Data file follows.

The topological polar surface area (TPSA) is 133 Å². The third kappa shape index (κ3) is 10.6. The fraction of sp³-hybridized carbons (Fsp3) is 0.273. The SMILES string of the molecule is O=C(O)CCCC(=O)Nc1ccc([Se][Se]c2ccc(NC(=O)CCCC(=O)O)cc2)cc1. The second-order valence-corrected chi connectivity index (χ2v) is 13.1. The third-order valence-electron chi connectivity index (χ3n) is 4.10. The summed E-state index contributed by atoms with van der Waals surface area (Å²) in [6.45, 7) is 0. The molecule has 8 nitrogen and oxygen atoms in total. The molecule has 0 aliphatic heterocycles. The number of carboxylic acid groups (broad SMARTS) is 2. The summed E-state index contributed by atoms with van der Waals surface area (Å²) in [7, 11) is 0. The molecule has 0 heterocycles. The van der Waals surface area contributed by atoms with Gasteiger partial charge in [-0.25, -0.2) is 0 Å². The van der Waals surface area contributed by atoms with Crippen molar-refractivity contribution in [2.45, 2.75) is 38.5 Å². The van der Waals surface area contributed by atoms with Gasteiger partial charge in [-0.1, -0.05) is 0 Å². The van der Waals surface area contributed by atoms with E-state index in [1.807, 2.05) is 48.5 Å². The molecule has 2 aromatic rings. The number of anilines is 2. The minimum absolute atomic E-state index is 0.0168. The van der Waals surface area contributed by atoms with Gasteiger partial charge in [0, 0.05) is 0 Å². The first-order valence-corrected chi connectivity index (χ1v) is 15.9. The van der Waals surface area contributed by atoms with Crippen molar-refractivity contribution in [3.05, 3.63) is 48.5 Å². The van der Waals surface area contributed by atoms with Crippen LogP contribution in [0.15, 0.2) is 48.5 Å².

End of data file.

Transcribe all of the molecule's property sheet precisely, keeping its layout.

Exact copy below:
The topological polar surface area (TPSA) is 133 Å². The third kappa shape index (κ3) is 10.6. The fraction of sp³-hybridized carbons (Fsp3) is 0.273. The SMILES string of the molecule is O=C(O)CCCC(=O)Nc1ccc([Se][Se]c2ccc(NC(=O)CCCC(=O)O)cc2)cc1. The second-order valence-corrected chi connectivity index (χ2v) is 13.1. The third-order valence-electron chi connectivity index (χ3n) is 4.10. The summed E-state index contributed by atoms with van der Waals surface area (Å²) in [6.45, 7) is 0. The molecule has 8 nitrogen and oxygen atoms in total. The molecule has 0 aliphatic heterocycles. The number of carboxylic acid groups (broad SMARTS) is 2. The summed E-state index contributed by atoms with van der Waals surface area (Å²) in [7, 11) is 0. The molecule has 0 heterocycles. The van der Waals surface area contributed by atoms with Gasteiger partial charge in [-0.25, -0.2) is 0 Å². The van der Waals surface area contributed by atoms with Crippen molar-refractivity contribution in [2.45, 2.75) is 38.5 Å². The van der Waals surface area contributed by atoms with Gasteiger partial charge in [-0.1, -0.05) is 0 Å². The van der Waals surface area contributed by atoms with E-state index in [1.807, 2.05) is 48.5 Å². The molecule has 2 aromatic rings. The number of anilines is 2. The minimum absolute atomic E-state index is 0.0168. The van der Waals surface area contributed by atoms with Gasteiger partial charge in [0, 0.05) is 0 Å². The first-order valence-corrected chi connectivity index (χ1v) is 15.9. The van der Waals surface area contributed by atoms with Crippen molar-refractivity contribution in [3.05, 3.63) is 48.5 Å². The van der Waals surface area contributed by atoms with Crippen LogP contribution in [0.15, 0.2) is 48.5 Å².